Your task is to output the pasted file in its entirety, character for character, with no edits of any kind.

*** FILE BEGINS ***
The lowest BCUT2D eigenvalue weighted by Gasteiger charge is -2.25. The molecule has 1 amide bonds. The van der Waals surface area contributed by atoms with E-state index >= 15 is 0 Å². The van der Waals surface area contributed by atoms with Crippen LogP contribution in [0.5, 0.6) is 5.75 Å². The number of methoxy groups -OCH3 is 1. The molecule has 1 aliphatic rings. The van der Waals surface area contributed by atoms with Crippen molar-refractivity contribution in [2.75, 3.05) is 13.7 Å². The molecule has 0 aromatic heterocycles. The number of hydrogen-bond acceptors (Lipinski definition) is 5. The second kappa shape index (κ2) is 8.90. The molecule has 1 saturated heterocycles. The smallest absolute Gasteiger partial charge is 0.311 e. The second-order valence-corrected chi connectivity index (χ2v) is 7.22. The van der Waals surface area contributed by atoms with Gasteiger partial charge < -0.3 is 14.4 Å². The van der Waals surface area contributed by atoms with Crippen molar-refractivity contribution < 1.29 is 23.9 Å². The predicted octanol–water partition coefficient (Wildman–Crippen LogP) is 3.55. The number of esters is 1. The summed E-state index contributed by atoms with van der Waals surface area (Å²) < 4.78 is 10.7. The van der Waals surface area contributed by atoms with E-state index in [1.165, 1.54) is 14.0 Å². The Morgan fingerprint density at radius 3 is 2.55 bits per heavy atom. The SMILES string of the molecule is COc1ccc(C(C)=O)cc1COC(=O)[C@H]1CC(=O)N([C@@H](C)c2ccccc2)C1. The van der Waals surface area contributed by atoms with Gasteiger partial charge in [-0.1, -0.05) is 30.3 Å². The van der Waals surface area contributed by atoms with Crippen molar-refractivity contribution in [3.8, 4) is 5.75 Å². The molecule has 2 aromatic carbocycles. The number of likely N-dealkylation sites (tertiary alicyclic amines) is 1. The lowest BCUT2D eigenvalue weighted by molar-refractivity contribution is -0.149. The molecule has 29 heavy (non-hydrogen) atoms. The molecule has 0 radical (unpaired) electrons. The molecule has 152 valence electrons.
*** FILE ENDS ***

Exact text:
The lowest BCUT2D eigenvalue weighted by Gasteiger charge is -2.25. The molecule has 1 amide bonds. The van der Waals surface area contributed by atoms with E-state index >= 15 is 0 Å². The van der Waals surface area contributed by atoms with Crippen LogP contribution in [0.5, 0.6) is 5.75 Å². The number of methoxy groups -OCH3 is 1. The molecule has 1 aliphatic rings. The van der Waals surface area contributed by atoms with Crippen molar-refractivity contribution in [2.75, 3.05) is 13.7 Å². The molecule has 0 aromatic heterocycles. The number of hydrogen-bond acceptors (Lipinski definition) is 5. The second kappa shape index (κ2) is 8.90. The molecule has 1 saturated heterocycles. The smallest absolute Gasteiger partial charge is 0.311 e. The second-order valence-corrected chi connectivity index (χ2v) is 7.22. The van der Waals surface area contributed by atoms with Gasteiger partial charge < -0.3 is 14.4 Å². The van der Waals surface area contributed by atoms with Crippen molar-refractivity contribution < 1.29 is 23.9 Å². The predicted octanol–water partition coefficient (Wildman–Crippen LogP) is 3.55. The number of esters is 1. The summed E-state index contributed by atoms with van der Waals surface area (Å²) < 4.78 is 10.7. The van der Waals surface area contributed by atoms with E-state index in [1.165, 1.54) is 14.0 Å². The Morgan fingerprint density at radius 3 is 2.55 bits per heavy atom. The SMILES string of the molecule is COc1ccc(C(C)=O)cc1COC(=O)[C@H]1CC(=O)N([C@@H](C)c2ccccc2)C1. The van der Waals surface area contributed by atoms with Gasteiger partial charge in [-0.1, -0.05) is 30.3 Å². The van der Waals surface area contributed by atoms with Crippen molar-refractivity contribution in [3.8, 4) is 5.75 Å². The molecule has 2 aromatic carbocycles. The number of likely N-dealkylation sites (tertiary alicyclic amines) is 1. The lowest BCUT2D eigenvalue weighted by molar-refractivity contribution is -0.149. The molecule has 29 heavy (non-hydrogen) atoms. The molecule has 0 radical (unpaired) electrons. The molecule has 152 valence electrons.